Burnley boss Dyche remains a fan of VAR

Ellen White finishes from what emerged as an offside position for England against the US
Ellen White finishes from what emerged as an offside position for England against the US

Clarets boss Sean Dyche remains a fervent supporter of VAR, despite the technology twice costing England teams in major semi-finals over the summer.

Gareth Southgate's side saw Jesse Lingard's equaliser chalked off in their Nations League defeat to the Netherlands, while Ellen White's clinical finish against the United States was also ruled out for a marginal offside in the women's World Cup.

The use of VAR has come under much scrutiny at the women's World Cup Finals in France, with a record number of penalties awarded, almost half given with the assistance of VAR, while, effectively, it has ensured a penalty will be given in virtually every case where the ball hits an outstretched arm inside the box.

But Dyche is adamant his side would be better off over the past couple of Premier League seasons, had the technology been in use earlier.

Remarkably, Burnley have only won two penalties in the top flight since April 2017, a sequence of 81 league games.

Dyche feels they have been denied a number of penalties, while several other decisions have not helped their cause either, notably against Arsenal, who, in three-successive games snatched a controversial late winner against Burnley: "I'm 100% still in favour of it.

"As a club and a team, factually, it will only benefit us.

"Two penalties in more than two seasons? That's impossible.

"We would definitely have had more penalties with VAR.

"I'm not pre-supposing we would have scored them all or won all the games, but it gives you a better chance of winning.

"You only have to look at the impact of the penalties Bournemouth, Palace and Brighton have had.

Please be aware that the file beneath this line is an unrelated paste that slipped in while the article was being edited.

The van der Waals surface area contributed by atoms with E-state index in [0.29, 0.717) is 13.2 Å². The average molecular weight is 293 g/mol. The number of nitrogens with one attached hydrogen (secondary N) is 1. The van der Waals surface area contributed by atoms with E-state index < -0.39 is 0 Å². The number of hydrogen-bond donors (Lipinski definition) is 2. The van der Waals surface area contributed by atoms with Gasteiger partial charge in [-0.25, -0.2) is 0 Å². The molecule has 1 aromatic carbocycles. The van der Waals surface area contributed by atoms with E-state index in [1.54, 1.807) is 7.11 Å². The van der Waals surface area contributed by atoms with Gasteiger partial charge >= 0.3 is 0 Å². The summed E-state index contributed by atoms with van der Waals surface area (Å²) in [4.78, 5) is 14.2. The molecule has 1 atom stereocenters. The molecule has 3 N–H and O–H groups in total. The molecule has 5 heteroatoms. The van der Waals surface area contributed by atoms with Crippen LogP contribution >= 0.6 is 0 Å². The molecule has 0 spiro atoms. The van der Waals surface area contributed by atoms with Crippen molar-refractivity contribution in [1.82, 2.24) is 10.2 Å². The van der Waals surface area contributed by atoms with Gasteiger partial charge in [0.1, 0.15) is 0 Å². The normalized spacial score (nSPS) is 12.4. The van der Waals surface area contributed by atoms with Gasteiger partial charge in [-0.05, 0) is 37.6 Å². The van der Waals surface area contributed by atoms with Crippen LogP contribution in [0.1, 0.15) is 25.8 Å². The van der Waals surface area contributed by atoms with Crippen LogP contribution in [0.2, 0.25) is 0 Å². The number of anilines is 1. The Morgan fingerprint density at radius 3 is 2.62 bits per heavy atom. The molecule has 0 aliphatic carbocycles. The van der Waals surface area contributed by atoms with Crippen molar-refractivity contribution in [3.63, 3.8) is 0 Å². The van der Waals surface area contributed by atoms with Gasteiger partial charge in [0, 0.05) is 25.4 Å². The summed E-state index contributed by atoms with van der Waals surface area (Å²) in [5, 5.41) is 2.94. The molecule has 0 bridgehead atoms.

"You only have to look at the last-minute decisions against Arsenal...

"There will always be a streamlining process as you learn more about it - I don't think there'll be an exact moment in time where it is perfected, but the bigger debate will be handball.

"Some of the rules on that are confusing in the modern game.

"The idea of the silhouette, body language, balance...

"The concern is people just kicking the ball against a hand or an arm - they are that skilful."

The handball rule will change from this season, with the full wording as follows:

Handball - Law 12

Deliberate handball remains an offence

The following ‘handball’ situations, even if accidental, will be a free-kick:

The ball goes into the goal after touching an attacking player’s hand/arm

A player gains control/possession of the ball after it has touches their hand/arm and then scores, or creates a goal-scoring opportunity

The ball touches a player’s hand/arm which has made their body unnaturally bigger

The ball touches a player’s hand/arm when it is above their shoulder (unless the player has deliberately played the ball which then touches their hand/arm)

The following will not usually be a free-kick, unless they are one of the above situations:

The ball touches a player’s hand/arm directly from their own head/body/foot or the head/body/foot of another player who is close/near

The ball touches a player’s hand/arm which is close to their body and has not made their body unnaturally bigger

If a player is falling and the ball touches their hand/arm when it is between their body and the ground to support the body (but not extended to make the body bigger)

If the goalkeeper attempts to ‘clear’ (release into play) a throw-in or deliberate kick from a team-mate but the ‘clearance’ fails, the goalkeeper can then handle the ball